This event was highly photographed and thus globally sensationalized. Since most photos depicted white mobs violently attacking black men or destroying property, there was widespread controversy as well. The visibility of the event led to mass criticism of whites at the time and also President Roosevelt. It had become increasingly evident that public media and photography needed to be controlled for social order (Baulch and Zacharias 2000).
The same issue of uncontained public gaze and social unrest was seen again, though to an even more intense degree, during the Vietnam War. It is undeniable that Vietnam War protests were the most publicized, widespread protests in America to this day – the frequency, passion, and “social locus” of the protest movement was unparalleled (Jennings 1981, 331). Protests were both on the individual level, for instance with draft evasion, and also on the mass, public level with boycotts, picket lines, marches, rallies, physical violence, and pitched confrontations with authorities. With the widespread use of photography and television media, not only was the Vietnam War (and its atrocities) documented live in Vietnam, but the mass social unrest was documented as well (Jennings 1981). For instance, on August 28th of 1968, the nation watched as hundreds of the thousands of protesters were clubbed down and violently arrested via photography, print, and television media. In order to prevent the level of social unrest seen during the Vietnam War, the government began strictly controlling and filtering images for the media (Anderson 2002).
Despite these attempts at managing the public gaze, there is still some slippage through the cracks. For instance, the raw footage of Rodney King’s beating caused massive social unrest. The Rodney King case also depicts the ways in which the media and law can reclaim the depiction of the black body. This reconstruction of events, despite clear footage, became known as the “framing of King” – there wan an intentional process of analyzing, denying, and diluting the beating, which resulted in the officers’ “not guilty” verdict. Not only was there constant diluting of information (e.g. the fact King had not been sober and had drugs in his system), the defense sliced up individual stills of the 81-second footage to whatever was convenient in their argument. They literally disembodied King’s body in the footage and framed the visibility of violence with these screenshots. The rhetoric of the defense changed to match this footage, such as referring to baton strikes as “strokes” or to King as a beast, thing, and threat (Gerrie 2006, 297). This framing of events, image, and violence largely depends on a preexisting rhetoric of otherness, and in this particular case, Blackness. For instance, previous depictions of the black body as being animalistic and beast-like have contributed to this image of King as an undomesticated (uncolonized) animal, continuously standing with his brute strength, immune to the beating (Gerrie 2006). Among many other issues, the Rodney King case brings up vital questions of image-control in the public, particularly on the part of mass media and the law.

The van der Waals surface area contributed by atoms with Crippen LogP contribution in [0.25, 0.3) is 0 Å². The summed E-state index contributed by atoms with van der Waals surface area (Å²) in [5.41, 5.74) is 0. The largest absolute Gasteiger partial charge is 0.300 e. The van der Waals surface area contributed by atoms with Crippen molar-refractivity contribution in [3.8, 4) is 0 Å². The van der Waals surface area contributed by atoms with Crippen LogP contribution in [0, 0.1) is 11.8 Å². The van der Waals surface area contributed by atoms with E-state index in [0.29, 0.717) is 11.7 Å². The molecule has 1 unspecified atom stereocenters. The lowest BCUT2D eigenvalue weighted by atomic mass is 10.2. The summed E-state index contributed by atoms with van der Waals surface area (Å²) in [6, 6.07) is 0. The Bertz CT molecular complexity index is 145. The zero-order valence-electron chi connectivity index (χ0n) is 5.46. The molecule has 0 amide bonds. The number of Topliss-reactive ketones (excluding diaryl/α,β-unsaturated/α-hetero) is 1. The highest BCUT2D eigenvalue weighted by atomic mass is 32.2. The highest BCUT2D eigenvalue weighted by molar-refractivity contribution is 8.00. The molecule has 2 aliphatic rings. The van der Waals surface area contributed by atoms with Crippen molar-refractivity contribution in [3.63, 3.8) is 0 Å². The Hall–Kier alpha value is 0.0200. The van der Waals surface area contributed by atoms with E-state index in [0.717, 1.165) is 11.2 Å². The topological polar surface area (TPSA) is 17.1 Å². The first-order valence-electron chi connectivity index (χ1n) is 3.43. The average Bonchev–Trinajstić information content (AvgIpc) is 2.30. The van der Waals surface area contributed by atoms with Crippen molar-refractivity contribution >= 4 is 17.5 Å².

These complications of image, presentation of self, and public gaze become magnified with the widespread use of the Internet. Social media platforms like LiveJournal and Blogger offered a sense of community, belonging, and solidarity for marginalized groups, and other platforms like MySpace, Facebook, and Instagram became places of self-identity and expression. Rather than feeling the pressure of double consciousness, or seeing oneself through the gaze of the dominant other, people are able to publicize and represent themselves on a mass scale. In a case study by Apryl Williams and Beatriz Marquez regarding selfies, gender, and race, they conclude that feelings towards selfies, especially as a means of expression, were highly dependent on racial and gendered demographics. Over half of Black and Latino participants said they had posted over 800 selfies, whereas all of the white participants had taken less than 50 or no selfies. This difference in selfie-taking is largely attributed to expression and cultural acceptability of selfies (Williams and Marquez 2015). The role of selfies and social media for race and gender is still highly complicated, since many argue selfies only continuously reproduce the same white male gaze; they see selfies as complicated and re-typifying the black or marginalized body for consumption. However, regardless of their outcomes, true to Du Bois, they are produced by marginalized people themselves, except on a mass scale. Even if they cannot offer social agency, they visually expose a multi-faceted marginalized identity (and face), ironically with their set perspectives (Leurs 2015).